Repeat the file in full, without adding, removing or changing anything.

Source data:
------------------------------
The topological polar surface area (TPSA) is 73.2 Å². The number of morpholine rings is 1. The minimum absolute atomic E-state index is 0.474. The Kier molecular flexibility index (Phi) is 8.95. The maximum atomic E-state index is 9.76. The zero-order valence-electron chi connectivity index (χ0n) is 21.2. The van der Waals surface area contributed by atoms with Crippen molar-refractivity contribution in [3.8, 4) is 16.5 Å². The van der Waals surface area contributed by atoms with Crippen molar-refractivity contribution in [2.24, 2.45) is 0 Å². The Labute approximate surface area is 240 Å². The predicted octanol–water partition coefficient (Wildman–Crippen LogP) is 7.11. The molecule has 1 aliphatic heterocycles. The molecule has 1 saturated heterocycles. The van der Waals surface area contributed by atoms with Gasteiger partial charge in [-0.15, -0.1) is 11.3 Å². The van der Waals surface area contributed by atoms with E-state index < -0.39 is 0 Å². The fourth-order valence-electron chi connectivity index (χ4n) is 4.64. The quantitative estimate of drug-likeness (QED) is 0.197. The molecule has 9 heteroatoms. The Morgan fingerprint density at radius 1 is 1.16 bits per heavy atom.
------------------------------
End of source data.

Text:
The topological polar surface area (TPSA) is 73.2 Å². The number of morpholine rings is 1. The minimum absolute atomic E-state index is 0.474. The Kier molecular flexibility index (Phi) is 8.95. The maximum atomic E-state index is 9.76. The zero-order valence-electron chi connectivity index (χ0n) is 21.2. The van der Waals surface area contributed by atoms with Crippen molar-refractivity contribution in [3.8, 4) is 16.5 Å². The van der Waals surface area contributed by atoms with Crippen molar-refractivity contribution in [2.24, 2.45) is 0 Å². The Labute approximate surface area is 240 Å². The predicted octanol–water partition coefficient (Wildman–Crippen LogP) is 7.11. The molecule has 1 aliphatic heterocycles. The molecule has 1 saturated heterocycles. The van der Waals surface area contributed by atoms with Gasteiger partial charge in [-0.15, -0.1) is 11.3 Å². The van der Waals surface area contributed by atoms with E-state index < -0.39 is 0 Å². The fourth-order valence-electron chi connectivity index (χ4n) is 4.64. The quantitative estimate of drug-likeness (QED) is 0.197. The molecule has 9 heteroatoms. The Morgan fingerprint density at radius 1 is 1.16 bits per heavy atom.